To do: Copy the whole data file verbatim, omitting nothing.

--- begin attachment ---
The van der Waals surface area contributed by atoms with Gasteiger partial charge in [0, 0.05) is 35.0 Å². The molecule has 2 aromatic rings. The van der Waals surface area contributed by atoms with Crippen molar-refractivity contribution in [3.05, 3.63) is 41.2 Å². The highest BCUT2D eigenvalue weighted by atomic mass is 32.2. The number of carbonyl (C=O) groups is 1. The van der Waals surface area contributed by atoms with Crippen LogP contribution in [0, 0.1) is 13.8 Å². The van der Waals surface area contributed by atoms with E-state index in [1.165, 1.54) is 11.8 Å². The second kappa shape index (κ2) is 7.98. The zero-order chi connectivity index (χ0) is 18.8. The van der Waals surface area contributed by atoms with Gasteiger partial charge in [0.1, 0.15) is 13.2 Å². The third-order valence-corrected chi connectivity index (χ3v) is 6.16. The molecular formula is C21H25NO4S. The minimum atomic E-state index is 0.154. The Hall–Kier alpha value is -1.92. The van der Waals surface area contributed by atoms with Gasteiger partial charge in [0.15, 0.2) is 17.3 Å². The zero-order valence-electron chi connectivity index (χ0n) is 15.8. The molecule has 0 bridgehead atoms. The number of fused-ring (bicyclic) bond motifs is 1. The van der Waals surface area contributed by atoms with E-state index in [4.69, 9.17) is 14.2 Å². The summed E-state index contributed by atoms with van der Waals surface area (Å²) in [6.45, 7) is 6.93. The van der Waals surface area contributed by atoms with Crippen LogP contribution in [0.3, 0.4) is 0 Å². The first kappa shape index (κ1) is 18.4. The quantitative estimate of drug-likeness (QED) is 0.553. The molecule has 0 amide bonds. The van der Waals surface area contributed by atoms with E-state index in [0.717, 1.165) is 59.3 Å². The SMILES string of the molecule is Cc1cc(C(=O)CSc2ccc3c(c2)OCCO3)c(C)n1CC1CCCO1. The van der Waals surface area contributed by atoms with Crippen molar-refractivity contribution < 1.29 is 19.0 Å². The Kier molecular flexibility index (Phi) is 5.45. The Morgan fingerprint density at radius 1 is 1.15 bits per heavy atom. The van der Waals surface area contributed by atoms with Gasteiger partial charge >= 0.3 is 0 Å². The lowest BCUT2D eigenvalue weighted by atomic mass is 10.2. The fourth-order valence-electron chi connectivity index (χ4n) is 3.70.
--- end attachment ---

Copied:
The van der Waals surface area contributed by atoms with Gasteiger partial charge in [0, 0.05) is 35.0 Å². The molecule has 2 aromatic rings. The van der Waals surface area contributed by atoms with Crippen molar-refractivity contribution in [3.05, 3.63) is 41.2 Å². The highest BCUT2D eigenvalue weighted by atomic mass is 32.2. The number of carbonyl (C=O) groups is 1. The van der Waals surface area contributed by atoms with Crippen LogP contribution in [0, 0.1) is 13.8 Å². The van der Waals surface area contributed by atoms with E-state index in [1.165, 1.54) is 11.8 Å². The second kappa shape index (κ2) is 7.98. The zero-order chi connectivity index (χ0) is 18.8. The van der Waals surface area contributed by atoms with Gasteiger partial charge in [0.1, 0.15) is 13.2 Å². The third-order valence-corrected chi connectivity index (χ3v) is 6.16. The molecular formula is C21H25NO4S. The minimum atomic E-state index is 0.154. The Hall–Kier alpha value is -1.92. The van der Waals surface area contributed by atoms with Gasteiger partial charge in [0.15, 0.2) is 17.3 Å². The zero-order valence-electron chi connectivity index (χ0n) is 15.8. The molecule has 0 bridgehead atoms. The number of fused-ring (bicyclic) bond motifs is 1. The van der Waals surface area contributed by atoms with E-state index in [4.69, 9.17) is 14.2 Å². The summed E-state index contributed by atoms with van der Waals surface area (Å²) in [6.45, 7) is 6.93. The van der Waals surface area contributed by atoms with Crippen LogP contribution in [0.3, 0.4) is 0 Å². The first kappa shape index (κ1) is 18.4. The quantitative estimate of drug-likeness (QED) is 0.553. The molecule has 0 amide bonds. The van der Waals surface area contributed by atoms with E-state index in [0.717, 1.165) is 59.3 Å². The SMILES string of the molecule is Cc1cc(C(=O)CSc2ccc3c(c2)OCCO3)c(C)n1CC1CCCO1. The van der Waals surface area contributed by atoms with Crippen molar-refractivity contribution < 1.29 is 19.0 Å². The Kier molecular flexibility index (Phi) is 5.45. The Morgan fingerprint density at radius 1 is 1.15 bits per heavy atom. The van der Waals surface area contributed by atoms with Gasteiger partial charge >= 0.3 is 0 Å². The lowest BCUT2D eigenvalue weighted by atomic mass is 10.2. The fourth-order valence-electron chi connectivity index (χ4n) is 3.70.